“Why won’t that pedestrian just cross the road?”

Mommyo, exasperated while driving through an undisclosed intersection in Chicago: “There are pedestrians walking in 5 different directions here, which is sort of amazing, because there are only 3 pedestrians. Why won’t these guys just cross the road?”

Daddyo: “The answer is trivial and is left as an exercise for the driver.”

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About Shala Howell

Writer of things ranging from optical network switching white papers to genetic testing patient education materials to historical fiction set in an 1880s asylum. When I’m not scratching my head over pesky characters who refuse to do things how I want them done or dreaming of my next book (which will of course be much easier to write than the current one), my writerly self can be found blogging about life with a very curious Ten-Year-Old at Caterpickles.com, or musing about books and the writing life at BostonWriters.wordpress.com.
This entry was posted in Funny Stuff My Husband Says, Math, Out and About and tagged . Bookmark the permalink.

2 Responses to “Why won’t that pedestrian just cross the road?”

  1. gatheringplaceseasonfour says:

    I am very cautious (usually I would be a pedestrian) – there is a huge disadvantage (mass) on the side of any pedestrian, a huge “advantage” on the side of any vehicle (and driver). I have yet to get hit by a motor vehicle. This is amazing, especially considering how many hours I have spent riding bicycle on public roads and streets over about half a century.


    • Shala Howell says:

      I do try very hard to be aware of pedestrians/bikers/motorcyclists, etc., as The Eight-Year-Old and I rely on drivers not hitting us every time we walk or scoot around our neighborhood. I do think, however, that part of being a safe pedestrian (& a safe driver) is to behave in a thoroughly predictable fashion. I find it exceptionally stressful when I’m driving and the pedestrian (or car) in front of me abruptly decides to change their path of motion for no discernible cause and with no apparent warning.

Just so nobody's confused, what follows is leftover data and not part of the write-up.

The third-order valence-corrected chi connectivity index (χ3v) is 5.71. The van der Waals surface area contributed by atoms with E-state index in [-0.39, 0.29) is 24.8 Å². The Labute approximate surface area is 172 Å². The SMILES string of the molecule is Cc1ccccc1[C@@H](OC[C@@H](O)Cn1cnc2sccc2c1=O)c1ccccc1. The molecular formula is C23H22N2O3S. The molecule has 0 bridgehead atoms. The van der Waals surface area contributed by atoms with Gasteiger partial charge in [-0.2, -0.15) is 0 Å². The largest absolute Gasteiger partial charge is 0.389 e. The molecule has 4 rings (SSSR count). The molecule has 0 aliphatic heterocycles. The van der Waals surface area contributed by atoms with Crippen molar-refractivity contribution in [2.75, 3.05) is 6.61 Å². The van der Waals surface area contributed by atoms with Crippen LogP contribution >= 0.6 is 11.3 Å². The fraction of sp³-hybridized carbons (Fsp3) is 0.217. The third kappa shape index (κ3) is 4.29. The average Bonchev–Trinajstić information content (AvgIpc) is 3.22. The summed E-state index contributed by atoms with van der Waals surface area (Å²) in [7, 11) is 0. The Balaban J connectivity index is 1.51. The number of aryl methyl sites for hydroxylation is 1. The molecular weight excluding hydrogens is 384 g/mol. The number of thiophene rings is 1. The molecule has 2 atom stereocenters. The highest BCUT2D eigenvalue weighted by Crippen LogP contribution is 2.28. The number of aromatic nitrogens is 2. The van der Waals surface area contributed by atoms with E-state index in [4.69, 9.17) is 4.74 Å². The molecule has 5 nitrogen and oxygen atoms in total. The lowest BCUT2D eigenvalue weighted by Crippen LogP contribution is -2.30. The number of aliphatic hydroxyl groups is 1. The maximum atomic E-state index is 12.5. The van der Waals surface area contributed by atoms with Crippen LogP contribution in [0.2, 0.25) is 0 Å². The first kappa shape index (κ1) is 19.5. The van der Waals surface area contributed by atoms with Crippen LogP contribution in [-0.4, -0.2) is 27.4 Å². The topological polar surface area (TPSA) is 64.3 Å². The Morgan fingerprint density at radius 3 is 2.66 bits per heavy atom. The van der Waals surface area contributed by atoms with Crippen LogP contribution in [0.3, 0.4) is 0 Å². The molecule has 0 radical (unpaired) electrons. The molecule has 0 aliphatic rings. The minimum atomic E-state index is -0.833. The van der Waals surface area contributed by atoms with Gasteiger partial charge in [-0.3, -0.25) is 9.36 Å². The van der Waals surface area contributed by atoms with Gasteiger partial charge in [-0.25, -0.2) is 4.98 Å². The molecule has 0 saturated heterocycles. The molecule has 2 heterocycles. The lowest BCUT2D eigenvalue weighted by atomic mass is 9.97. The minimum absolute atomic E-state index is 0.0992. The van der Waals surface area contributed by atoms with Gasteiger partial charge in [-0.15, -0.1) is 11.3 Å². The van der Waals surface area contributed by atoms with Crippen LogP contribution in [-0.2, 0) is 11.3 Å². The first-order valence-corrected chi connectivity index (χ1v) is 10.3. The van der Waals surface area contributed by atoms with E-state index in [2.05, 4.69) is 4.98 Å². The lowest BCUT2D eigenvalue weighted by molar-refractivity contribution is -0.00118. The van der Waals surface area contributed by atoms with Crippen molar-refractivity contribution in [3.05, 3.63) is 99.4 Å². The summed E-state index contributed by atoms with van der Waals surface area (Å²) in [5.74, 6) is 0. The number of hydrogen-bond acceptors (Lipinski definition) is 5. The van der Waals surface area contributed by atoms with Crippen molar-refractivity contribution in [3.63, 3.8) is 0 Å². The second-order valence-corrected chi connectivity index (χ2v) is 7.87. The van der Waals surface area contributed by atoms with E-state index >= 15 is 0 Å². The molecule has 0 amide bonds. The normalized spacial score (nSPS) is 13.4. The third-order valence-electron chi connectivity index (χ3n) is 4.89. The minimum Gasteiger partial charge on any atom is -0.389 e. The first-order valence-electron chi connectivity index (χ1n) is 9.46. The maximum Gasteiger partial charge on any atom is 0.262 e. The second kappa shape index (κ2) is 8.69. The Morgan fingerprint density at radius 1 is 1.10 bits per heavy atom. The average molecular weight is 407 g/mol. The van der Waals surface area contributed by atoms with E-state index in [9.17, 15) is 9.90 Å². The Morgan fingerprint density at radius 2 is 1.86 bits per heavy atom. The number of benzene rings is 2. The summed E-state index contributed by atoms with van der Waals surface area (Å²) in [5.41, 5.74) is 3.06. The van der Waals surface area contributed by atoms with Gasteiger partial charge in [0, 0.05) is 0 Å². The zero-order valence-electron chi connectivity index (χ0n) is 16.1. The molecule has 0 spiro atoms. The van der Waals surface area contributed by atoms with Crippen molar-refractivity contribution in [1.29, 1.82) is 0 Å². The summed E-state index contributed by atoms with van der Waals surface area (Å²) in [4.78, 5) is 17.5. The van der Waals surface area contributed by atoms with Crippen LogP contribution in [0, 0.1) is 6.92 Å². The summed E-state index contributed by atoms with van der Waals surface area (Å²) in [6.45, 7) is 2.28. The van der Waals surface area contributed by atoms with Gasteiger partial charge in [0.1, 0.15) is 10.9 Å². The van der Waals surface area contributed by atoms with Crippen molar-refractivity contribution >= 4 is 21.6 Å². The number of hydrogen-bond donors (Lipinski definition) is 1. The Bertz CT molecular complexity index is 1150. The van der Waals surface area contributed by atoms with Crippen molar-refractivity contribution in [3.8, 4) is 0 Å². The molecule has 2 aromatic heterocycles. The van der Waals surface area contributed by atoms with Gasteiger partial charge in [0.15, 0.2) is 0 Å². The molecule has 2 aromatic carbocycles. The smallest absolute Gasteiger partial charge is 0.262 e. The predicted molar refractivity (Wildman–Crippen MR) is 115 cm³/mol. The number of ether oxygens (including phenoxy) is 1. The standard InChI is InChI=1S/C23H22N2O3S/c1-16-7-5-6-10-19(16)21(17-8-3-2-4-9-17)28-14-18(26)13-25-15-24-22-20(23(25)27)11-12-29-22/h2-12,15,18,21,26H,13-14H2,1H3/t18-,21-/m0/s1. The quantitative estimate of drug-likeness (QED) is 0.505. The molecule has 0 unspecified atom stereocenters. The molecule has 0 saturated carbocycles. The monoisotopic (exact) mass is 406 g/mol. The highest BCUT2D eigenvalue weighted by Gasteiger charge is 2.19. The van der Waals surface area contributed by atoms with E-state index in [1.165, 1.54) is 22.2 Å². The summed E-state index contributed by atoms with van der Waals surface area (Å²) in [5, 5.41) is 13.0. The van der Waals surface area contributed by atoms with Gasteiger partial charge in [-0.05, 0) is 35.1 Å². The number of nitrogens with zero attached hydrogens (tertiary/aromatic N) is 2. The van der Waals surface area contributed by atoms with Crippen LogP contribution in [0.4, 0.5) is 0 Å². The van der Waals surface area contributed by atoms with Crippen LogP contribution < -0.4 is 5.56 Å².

The other thing I hate about driving in Chicago is that sometimes the bike lanes are between a line of parked cars and the main road and other times they are between a line of parked cars and the sidewalks. As a driver, I’m never quite sure where to watch for bikers, and whether or not my turns/parallel parking efforts are going to cut them off. The lack of consistency seems wildly dangerous to cyclists, especially with the rise of Divvy bike-shares in our area. It drives me nuts that they haven’t standardized the placement of bike lanes in our city streets.

      Thanks for stopping by & stay safe out there!


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